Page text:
Just recording titles isn’t enough, and he criticizes governments who think high-tech computer mapping is all they need.  People will only use systems that seem fair to them, and that means recognizing and regularizing the informal systems they’ve developed themselves.  To make it all work requires work by politicians, lawyers, banks, and the residents themselves.

Intriguingly, he shows that the same problems hit the US, Europe, and Japan.  In the US, for instance, in theory the government managed the westward expansion, selling land to settlers.  In practice much of the settlement was started by squatters.  There were big fights in the 1800s over this, and a slow turn from fighting the squatters to recognizing them as valuable agents who were creating national wealth.

De Soto has been highly praised on the right, though I have a sense his friends haven’t read him very carefully.  He’s taken as praising capitalism, supporting property rights, and lauding small businessmen… stuff the right thinks it’s doing.  But he’s actually a severe critic of capitalism, and warns that globalization and capitalism are largely failures in the Third World, because nothing has been done to address the systems that exclude the poor.  “Capitalism” in the Third World all too often is limited to little bubbles in the capital where First World rules apply, and the elites aren’t even aware of the obstacles that prevent the bubbles from expanding to serve the whole nation.

On the left I think he’s largely ignored, or else assumed to be an apologist for the elites or for globalizing capitalism, which he certainly is not.  His main point is that the poor have enormous energy and want to be part of the system, and the system should make reforms to let them in.  Third World legal systems largely assume that the legal sector is a tiny, urban phenomenon; it did not anticipate and can’t handle the flood of millions of people who prefer the opportunities of urban life.

If you’ve never read him, I recommend either book– I really don’t think development in the Third World can be understood without confronting his ideas.  They’re not a program for utopia– we have property rights here and that doesn’t prevent us from being pretty messed up.  But much of the world would love to advance to our organizational level.  It’s just absurd to maintain the levels of corruption and red tape that he describes; they are certainly real obstacles to people building prosperous economies and should be fixed pronto.

On the whole, I think the first book was stronger.  The second adds more cases, plus some salutary lessons from US history, but it’s often repetitive and relies a little too much on exhortation and cutesy metaphors.  He’s been involved with actual legalization programs, and I wish there were more details on how those have gone and what lessons have been learned.

(The last ten years have maybe not been kind to the idea of building wealth through mortgaging.  So his estimations of the value of informal property may be exaggerated.  But again, his basic point about the informals being excluded from the financial and legal sector is hard to refute.)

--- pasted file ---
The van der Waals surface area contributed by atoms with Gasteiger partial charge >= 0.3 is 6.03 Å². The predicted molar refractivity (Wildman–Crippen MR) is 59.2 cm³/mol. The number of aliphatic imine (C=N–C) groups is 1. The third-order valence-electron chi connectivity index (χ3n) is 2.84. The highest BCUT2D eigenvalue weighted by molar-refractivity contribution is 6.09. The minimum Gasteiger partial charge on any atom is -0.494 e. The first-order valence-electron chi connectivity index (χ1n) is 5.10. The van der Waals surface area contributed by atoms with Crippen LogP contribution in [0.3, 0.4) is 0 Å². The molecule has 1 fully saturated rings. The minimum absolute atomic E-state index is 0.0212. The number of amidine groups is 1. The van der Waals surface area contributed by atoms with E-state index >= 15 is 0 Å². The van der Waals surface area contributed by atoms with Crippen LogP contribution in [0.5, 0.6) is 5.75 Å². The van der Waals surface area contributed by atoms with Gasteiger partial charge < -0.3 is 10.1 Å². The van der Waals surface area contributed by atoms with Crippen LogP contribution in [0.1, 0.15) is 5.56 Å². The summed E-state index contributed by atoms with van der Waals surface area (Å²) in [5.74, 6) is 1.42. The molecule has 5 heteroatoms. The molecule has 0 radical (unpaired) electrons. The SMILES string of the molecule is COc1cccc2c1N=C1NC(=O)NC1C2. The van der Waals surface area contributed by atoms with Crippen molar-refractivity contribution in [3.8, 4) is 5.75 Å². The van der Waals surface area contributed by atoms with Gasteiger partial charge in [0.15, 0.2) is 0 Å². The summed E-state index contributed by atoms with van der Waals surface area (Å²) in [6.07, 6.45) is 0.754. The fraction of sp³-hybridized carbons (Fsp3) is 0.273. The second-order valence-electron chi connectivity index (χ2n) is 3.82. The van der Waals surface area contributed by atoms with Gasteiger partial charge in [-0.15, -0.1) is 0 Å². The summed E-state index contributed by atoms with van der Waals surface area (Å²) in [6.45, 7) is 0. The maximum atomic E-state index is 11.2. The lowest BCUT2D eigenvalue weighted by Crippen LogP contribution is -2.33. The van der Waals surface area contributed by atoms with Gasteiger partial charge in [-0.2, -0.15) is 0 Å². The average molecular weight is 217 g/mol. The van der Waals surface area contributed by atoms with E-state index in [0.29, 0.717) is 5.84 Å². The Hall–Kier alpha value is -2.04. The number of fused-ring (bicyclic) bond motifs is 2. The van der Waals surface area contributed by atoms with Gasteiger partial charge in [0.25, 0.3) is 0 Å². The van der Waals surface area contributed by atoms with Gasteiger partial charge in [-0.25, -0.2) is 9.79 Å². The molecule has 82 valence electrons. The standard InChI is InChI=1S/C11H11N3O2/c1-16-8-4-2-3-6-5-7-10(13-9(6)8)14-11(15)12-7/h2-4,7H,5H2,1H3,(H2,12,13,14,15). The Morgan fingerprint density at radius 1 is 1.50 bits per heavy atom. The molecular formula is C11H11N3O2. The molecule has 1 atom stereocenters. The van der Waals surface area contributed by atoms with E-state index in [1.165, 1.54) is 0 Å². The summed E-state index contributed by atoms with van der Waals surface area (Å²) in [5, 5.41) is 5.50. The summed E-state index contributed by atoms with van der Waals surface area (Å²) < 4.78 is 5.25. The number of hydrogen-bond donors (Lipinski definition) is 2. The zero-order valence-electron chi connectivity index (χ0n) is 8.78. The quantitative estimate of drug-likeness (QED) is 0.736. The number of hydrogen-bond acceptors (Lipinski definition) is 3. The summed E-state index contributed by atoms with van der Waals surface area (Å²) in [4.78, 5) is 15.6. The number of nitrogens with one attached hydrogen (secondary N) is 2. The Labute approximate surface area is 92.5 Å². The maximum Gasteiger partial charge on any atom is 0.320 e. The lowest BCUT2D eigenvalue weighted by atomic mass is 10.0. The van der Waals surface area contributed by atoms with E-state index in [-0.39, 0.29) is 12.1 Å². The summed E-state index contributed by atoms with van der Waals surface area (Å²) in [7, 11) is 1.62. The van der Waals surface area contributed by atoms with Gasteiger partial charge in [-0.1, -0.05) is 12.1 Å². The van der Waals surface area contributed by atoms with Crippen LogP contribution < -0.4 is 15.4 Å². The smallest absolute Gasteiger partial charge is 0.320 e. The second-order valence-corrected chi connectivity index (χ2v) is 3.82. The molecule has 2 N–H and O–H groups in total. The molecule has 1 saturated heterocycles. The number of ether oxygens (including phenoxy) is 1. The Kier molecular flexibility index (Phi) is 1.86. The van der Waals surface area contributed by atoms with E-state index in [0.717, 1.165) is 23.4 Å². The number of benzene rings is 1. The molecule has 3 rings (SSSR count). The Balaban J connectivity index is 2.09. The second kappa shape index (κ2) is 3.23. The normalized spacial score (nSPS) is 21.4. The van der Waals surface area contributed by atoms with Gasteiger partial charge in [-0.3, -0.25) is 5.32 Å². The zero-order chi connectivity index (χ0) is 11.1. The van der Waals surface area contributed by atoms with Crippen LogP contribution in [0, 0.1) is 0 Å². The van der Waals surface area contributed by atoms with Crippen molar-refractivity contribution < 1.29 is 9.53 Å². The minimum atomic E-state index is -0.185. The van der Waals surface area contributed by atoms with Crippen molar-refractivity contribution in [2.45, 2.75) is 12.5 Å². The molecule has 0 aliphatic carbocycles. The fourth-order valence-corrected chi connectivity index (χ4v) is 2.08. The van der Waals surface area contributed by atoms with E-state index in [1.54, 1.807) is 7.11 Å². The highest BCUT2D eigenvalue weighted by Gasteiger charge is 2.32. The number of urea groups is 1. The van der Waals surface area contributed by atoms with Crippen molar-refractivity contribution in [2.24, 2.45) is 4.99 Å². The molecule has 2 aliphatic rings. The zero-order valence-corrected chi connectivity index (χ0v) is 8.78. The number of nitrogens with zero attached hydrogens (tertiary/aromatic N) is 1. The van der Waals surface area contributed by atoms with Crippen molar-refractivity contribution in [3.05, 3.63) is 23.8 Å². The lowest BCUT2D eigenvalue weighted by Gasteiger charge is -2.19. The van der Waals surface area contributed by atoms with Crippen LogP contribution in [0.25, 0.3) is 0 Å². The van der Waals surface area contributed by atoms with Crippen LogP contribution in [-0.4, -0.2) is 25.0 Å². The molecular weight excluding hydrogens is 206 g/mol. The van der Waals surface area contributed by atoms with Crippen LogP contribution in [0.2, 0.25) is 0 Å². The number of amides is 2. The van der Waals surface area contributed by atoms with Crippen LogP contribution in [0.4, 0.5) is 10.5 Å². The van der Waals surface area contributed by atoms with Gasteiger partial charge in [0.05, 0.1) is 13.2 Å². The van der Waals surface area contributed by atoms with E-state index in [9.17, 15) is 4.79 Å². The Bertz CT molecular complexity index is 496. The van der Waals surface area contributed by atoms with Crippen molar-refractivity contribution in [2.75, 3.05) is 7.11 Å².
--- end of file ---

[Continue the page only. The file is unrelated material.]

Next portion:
Wow.  Sometimes for the most stinging critiques of capitalism, you need to look in a business magazine.  Such as Steve Denning’s article in Forbes on the catastrophe that is managing companies to maximize stockholder value.  (The article in turn is a review of Roger Martin’s Fixing the Game).

The culprit turns out to be Jensen & Meckling’s infamous 1976 paper which argued that CEOs should be incentivized to share the concerns of shareholders, which was to be done by giving them massive amounts of company stock.  The CEOs didn’t object, of course, since this meant obscene amounts of money. 

What this led to was an epidemic of short-term thinking, a shorter business cycle, corruption and business scandals, and an orientation toward gaming the system (e.g. looting the pension fund, or outsourcing, in order to meet quarterly targets).  And as a kicker, the system fails at its own intended purpose: stockholder value has grown slower than back when companies were managed to maximize real-world benefits for customers.  

These things can be fixed, though it will require legal changes.  E.g. MArtin favors repealigng the “safe harbor” provision and FASB 142, both of which require executives to make predictions about stock performance and penalize them for not making targets. 

In short, companies that focus on delighting the customer not only do better for those customers, and for their employees, but they make more money and thus keep the stockholders happier too.  The whole trend of overpaying the CEO isn’t merely a great injustice; it’s also bad business.



Since Yesterday is Frederick Lewis Allen’s sequel to Only Yesterday, and deals with the ’30s in the same way. 

It’s a better and a worse book, due to its subject matter.  The first book had a lightness of tone (even when dealing with scandals and gangsters) that had to be abandoned facing the enormity of the Depression.  A quarter to a third of the population out of work, the farms of the Great Plains blown away as dust, heads of corporations bewildered as to what to do next, fascism marching in Europe– it wasn’t a cheery time.  The events give the book greater depth than its predecessor; but then they refuse to provide a nice coda.  He concludes with Britain’s declaration of war; the problem is that his story is only half told.